He’s 20-8 (.714) in the playoffs, which is almost as good as his NFL-best-ever regular-season win percentage of .773.

What’s more, Brady is 3-2 in the Super Bowl, with the only losses coming late to the New York Giants, by three points apiece, thanks to a pair of freak completions; the Giants are still paying down that hefty debt to Football’s Valhalla.

Bottom line, Brady won’t be scared worth a damn. Even by this Seahawks defence.



The Patriots fared much better than the Seahawks did against good teams, records notwithstanding. You reach this conclusion after taking a closer look at the comparative games.

In the regular-season Seattle was 5-1 against eventual playoff teams, and 5-3 against teams that would finish with a winning record.

New England was 4-1 against playoff teams, and 6-3 against above-.500 clubs.

But it was far from a wash.

The Seahawks played a lot of teams this year that started second- or third-string quarterbacks, because of season-ending injuries to the No. 1s.

Check this out. After impressively crushing Green Bay 36-16 in the game that kicked off the 2014 NFL season, the Seahawks played only four more teams that started their No. 1 QB against them and which would finish with a winning record.

Seattle lost to three of those teams (to San Diego 30-21, to Dallas 30-23 and to Kansas City 24-20), and beat the other only in overtime (Denver 26-20).

The Seahawks needed a blocked-punt return for a TD and a gift TD scored after the recovery of a muffed punt by the Cowboys at their 10 to not have been blown right out of their own stadium.

SUPERIn the playoffs, the Seahawks needed QB Russell Wilson (left) to have probably his best passing performance as a pro to eventually pull away from 7-8-1 Carolina in the NFC divisional playoffs, 31-17, then required a once-a-decade miracle comeback plus overtime to beat banged-up Aaron Rodgers and the Packers, 28-22.

New England, meantime, rebounded from a 41-14 shellacking at Kansas City on the last Monday in September to do this to winning teams starting a No. 1 quarterback:

Beat Cincinnati, 43-17.

Beat Buffalo, 37-22.

Beat Denver, 43-21.

Beat Indianapolis, 42-20.

Beat Detroit, 34-9.

Lost at Green Bay, 26-21.

Beat San Diego, 23-14.

And lost to Buffalo 17-9, in a meaningless season finale in which the Patriots either rested or briefly played many key starters.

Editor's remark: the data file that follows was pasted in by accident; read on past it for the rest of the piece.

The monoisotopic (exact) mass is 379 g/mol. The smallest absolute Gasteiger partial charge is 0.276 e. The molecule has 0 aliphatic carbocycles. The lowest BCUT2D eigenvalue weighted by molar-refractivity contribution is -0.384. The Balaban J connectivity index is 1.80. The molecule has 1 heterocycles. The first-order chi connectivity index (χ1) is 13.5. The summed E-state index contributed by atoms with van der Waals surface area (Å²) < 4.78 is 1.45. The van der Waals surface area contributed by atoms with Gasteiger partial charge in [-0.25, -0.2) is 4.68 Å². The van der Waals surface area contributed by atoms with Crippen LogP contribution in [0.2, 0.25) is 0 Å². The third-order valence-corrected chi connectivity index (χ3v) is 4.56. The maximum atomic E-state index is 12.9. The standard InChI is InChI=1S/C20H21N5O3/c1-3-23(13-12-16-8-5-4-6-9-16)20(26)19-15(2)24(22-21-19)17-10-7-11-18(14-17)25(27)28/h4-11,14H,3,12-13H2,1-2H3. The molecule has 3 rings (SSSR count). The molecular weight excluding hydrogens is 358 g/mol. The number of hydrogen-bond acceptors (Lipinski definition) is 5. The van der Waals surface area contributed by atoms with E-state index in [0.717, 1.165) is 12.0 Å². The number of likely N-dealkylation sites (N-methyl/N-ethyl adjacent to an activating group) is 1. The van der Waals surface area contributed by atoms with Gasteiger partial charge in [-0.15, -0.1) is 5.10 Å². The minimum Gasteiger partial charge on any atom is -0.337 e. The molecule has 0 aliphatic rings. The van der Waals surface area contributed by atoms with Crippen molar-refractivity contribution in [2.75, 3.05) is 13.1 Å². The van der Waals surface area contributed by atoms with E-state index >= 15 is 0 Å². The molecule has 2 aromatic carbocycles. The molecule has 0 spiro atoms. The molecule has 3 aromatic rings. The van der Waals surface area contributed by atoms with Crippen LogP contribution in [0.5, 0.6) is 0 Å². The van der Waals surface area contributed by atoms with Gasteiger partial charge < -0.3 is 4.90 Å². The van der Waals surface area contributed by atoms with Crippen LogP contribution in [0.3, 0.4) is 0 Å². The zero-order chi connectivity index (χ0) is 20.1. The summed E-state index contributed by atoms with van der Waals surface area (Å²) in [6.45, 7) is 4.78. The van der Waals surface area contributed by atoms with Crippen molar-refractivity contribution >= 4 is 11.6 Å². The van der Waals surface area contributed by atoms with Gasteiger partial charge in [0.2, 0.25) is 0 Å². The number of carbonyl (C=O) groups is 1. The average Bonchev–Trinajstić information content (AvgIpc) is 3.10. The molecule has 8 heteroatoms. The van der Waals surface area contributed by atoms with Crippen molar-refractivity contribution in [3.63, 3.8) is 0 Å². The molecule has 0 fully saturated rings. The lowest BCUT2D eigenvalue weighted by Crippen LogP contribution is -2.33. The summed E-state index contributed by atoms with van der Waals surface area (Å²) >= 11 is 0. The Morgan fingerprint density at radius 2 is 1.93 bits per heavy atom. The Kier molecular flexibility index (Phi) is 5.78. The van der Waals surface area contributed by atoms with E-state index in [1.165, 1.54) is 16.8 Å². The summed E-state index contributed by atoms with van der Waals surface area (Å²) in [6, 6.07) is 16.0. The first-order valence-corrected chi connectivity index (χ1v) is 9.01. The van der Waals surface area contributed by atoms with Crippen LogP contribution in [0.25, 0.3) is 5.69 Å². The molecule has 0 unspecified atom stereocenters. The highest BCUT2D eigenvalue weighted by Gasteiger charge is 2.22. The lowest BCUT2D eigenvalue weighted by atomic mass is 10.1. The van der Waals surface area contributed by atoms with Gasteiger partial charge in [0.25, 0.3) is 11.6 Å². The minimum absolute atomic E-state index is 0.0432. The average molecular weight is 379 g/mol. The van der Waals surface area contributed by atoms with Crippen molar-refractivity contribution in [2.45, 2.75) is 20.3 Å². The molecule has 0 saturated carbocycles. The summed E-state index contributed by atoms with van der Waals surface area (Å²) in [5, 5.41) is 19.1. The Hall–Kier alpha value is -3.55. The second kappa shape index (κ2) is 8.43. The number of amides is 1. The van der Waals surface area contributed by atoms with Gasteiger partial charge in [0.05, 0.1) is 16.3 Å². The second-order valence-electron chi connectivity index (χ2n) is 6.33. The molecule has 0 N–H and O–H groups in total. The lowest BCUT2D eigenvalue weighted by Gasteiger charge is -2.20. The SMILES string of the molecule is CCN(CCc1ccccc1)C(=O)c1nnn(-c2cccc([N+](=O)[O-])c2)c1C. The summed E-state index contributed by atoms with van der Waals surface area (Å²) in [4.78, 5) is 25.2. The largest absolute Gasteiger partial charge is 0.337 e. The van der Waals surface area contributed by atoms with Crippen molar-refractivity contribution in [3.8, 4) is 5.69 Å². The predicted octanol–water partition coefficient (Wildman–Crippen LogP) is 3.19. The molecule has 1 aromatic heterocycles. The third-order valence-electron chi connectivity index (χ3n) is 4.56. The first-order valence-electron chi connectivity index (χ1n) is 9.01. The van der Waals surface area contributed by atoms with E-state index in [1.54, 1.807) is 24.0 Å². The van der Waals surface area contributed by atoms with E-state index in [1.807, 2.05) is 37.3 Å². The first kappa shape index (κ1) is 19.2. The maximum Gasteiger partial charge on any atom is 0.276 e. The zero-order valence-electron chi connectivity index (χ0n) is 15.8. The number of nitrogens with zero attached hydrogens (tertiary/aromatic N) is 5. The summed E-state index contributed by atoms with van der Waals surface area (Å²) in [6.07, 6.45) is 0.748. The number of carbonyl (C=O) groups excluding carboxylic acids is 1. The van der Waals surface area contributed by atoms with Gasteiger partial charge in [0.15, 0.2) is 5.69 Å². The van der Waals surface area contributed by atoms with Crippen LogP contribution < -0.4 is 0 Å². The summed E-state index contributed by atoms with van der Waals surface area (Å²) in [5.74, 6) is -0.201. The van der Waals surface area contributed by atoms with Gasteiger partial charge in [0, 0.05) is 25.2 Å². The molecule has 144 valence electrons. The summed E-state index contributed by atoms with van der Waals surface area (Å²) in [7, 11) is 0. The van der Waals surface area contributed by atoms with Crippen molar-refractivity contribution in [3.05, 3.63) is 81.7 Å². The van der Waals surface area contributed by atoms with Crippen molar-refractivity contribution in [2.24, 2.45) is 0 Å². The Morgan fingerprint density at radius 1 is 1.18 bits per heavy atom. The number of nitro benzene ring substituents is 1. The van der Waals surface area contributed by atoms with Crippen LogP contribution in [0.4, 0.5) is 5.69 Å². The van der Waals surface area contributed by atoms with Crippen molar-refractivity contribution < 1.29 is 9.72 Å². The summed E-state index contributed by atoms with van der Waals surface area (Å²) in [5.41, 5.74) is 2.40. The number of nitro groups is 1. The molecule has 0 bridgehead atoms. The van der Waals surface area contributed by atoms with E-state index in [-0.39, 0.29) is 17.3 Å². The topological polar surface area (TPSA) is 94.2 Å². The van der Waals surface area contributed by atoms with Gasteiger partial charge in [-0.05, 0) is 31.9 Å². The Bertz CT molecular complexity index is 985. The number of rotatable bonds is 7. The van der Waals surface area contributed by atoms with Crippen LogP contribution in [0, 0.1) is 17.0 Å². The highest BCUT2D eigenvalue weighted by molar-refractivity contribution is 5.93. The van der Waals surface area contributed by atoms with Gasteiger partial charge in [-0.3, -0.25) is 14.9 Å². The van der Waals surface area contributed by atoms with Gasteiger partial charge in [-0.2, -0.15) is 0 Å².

In two playoff wins in January, New England scored 80 points, coming back to beat Baltimore 35-31 and destroying Indy 45-7.

The inescapable conclusion is that the Patriots have been the far more dominant team against good opposition this season than the Seahawks.



SUPERThink Bill would shut his offence down after halftime, as Packers head coach Mike McCarthy did, up 16-0 at Seattle in the NFC title game? Of course not.

You don’t run up such large margins of victories against good teams as New England did this year without a cut-throat mentality.

If the Patriots get ahead, they won’t be content to stop playing hurry-up, as the Packers did in the second half even though it proved so successful in the first half.

Belichick and Brady keep swinging until delivering knockout blows.



Three-quarters of Seattle’s Legion of Boom secondary, at best, will play the Super Bowl slightly banged up. To what degree will their injuries hamper them against Brady and Co.?

SUPERAll-pro cornerback Richard Sherman (left) dislocated his left elbow against Green Bay two weeks ago. Apparently he’s fine now.

All-pro deep safety Earl Thomas dislocated his left shoulder two weeks ago. He hasn’t had to tackle anybody since the fourth quarter against the Packers.

And second-team all-pro strong safety Kam Chancellor limped away from practice just on Friday, after slipping and hurting a knee. He’s listed as probable to play Sunday.

If any of them aren’t playing up to their usual abilities, the Patriots coaches and Brady will surely notice soon enough, and exploit the opportunity.



Ask the Indianapolis Colts about that. In two games against New England this year the Colts surrendered a combined 423 yards on the ground.

LeGarrette Blount, Shane Vereen, Brandon Bolden and Jonas Gray form an under-rated running-back-by-committee. All they need to do is gain enough yards to keep the Seahawks defence not thinking pass-only.

But there’s this, too. At times this season the Seahawks’ great defence did prove vulnerable against the run. Especially when teams ran straight at them, because it nullifies their incredible east-west speed.

Six times during the regular season the Seahawks allowed 100-plus rushing yards. They lost four of those games: at San Diego, to Dallas, at St. Louis and at Kansas City.

Expect the Patriots to run right at the Seahawks, and be successful enough at it to win Super Bowl XLIX.



Blandino: NFL consults with CFL to see how adding PI calls to video reviews went over in 2014

PHOENIX, Ariz. – The NFL has been in touch with the CFL about how video reviews for pass-interference calls went over in 2014.

Dean Blandino, the NFL’s vice-president of officiating, told Sun Media after Thursday’s football-operations news conference here at Super Bowl XLIX that he has talked with his counterpart north of the border about the matter of adding PI calls to video reviews.